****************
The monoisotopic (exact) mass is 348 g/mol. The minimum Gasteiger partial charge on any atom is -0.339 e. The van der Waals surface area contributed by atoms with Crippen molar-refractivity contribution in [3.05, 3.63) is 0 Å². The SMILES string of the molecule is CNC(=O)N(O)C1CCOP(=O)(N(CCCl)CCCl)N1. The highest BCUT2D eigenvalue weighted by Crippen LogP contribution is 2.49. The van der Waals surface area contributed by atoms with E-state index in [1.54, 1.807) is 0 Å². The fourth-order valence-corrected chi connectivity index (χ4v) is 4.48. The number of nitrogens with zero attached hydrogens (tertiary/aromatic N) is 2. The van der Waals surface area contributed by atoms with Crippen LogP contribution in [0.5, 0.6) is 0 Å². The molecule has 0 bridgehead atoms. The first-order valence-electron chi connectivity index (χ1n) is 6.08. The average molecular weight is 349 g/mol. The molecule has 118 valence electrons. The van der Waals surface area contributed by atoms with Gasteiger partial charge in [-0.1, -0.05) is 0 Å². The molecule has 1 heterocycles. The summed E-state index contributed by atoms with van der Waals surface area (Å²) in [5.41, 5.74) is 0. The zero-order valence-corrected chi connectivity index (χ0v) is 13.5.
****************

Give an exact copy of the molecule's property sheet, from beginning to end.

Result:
The monoisotopic (exact) mass is 348 g/mol. The minimum Gasteiger partial charge on any atom is -0.339 e. The van der Waals surface area contributed by atoms with Crippen molar-refractivity contribution in [3.05, 3.63) is 0 Å². The SMILES string of the molecule is CNC(=O)N(O)C1CCOP(=O)(N(CCCl)CCCl)N1. The highest BCUT2D eigenvalue weighted by Crippen LogP contribution is 2.49. The van der Waals surface area contributed by atoms with E-state index in [1.54, 1.807) is 0 Å². The fourth-order valence-corrected chi connectivity index (χ4v) is 4.48. The number of nitrogens with zero attached hydrogens (tertiary/aromatic N) is 2. The van der Waals surface area contributed by atoms with Crippen LogP contribution in [0.5, 0.6) is 0 Å². The molecule has 0 bridgehead atoms. The first-order valence-electron chi connectivity index (χ1n) is 6.08. The average molecular weight is 349 g/mol. The molecule has 118 valence electrons. The van der Waals surface area contributed by atoms with Gasteiger partial charge in [-0.1, -0.05) is 0 Å². The molecule has 1 heterocycles. The summed E-state index contributed by atoms with van der Waals surface area (Å²) in [5.41, 5.74) is 0. The zero-order valence-corrected chi connectivity index (χ0v) is 13.5.